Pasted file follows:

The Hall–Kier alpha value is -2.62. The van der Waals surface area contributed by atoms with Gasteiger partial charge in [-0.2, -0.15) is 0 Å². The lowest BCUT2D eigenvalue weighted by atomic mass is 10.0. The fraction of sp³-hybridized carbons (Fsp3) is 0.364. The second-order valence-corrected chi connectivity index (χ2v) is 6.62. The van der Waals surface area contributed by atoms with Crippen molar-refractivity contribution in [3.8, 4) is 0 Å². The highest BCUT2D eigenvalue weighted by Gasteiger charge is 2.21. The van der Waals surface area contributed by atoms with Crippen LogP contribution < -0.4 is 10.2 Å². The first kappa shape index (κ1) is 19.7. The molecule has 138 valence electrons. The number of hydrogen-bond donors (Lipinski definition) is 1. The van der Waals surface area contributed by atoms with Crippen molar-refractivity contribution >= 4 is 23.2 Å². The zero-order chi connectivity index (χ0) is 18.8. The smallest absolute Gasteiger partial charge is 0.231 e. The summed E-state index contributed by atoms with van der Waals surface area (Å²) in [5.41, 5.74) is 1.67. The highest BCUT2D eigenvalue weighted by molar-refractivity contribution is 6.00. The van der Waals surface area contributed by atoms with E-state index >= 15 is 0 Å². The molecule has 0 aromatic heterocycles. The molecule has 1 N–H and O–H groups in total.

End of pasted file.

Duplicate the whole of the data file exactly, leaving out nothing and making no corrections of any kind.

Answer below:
The Hall–Kier alpha value is -2.62. The van der Waals surface area contributed by atoms with Gasteiger partial charge in [-0.2, -0.15) is 0 Å². The lowest BCUT2D eigenvalue weighted by atomic mass is 10.0. The fraction of sp³-hybridized carbons (Fsp3) is 0.364. The second-order valence-corrected chi connectivity index (χ2v) is 6.62. The van der Waals surface area contributed by atoms with Crippen molar-refractivity contribution in [3.8, 4) is 0 Å². The highest BCUT2D eigenvalue weighted by Gasteiger charge is 2.21. The van der Waals surface area contributed by atoms with Crippen LogP contribution < -0.4 is 10.2 Å². The first kappa shape index (κ1) is 19.7. The molecule has 138 valence electrons. The number of hydrogen-bond donors (Lipinski definition) is 1. The van der Waals surface area contributed by atoms with Crippen molar-refractivity contribution >= 4 is 23.2 Å². The zero-order chi connectivity index (χ0) is 18.8. The smallest absolute Gasteiger partial charge is 0.231 e. The summed E-state index contributed by atoms with van der Waals surface area (Å²) in [5.41, 5.74) is 1.67. The highest BCUT2D eigenvalue weighted by molar-refractivity contribution is 6.00. The van der Waals surface area contributed by atoms with E-state index >= 15 is 0 Å². The molecule has 0 aromatic heterocycles. The molecule has 1 N–H and O–H groups in total.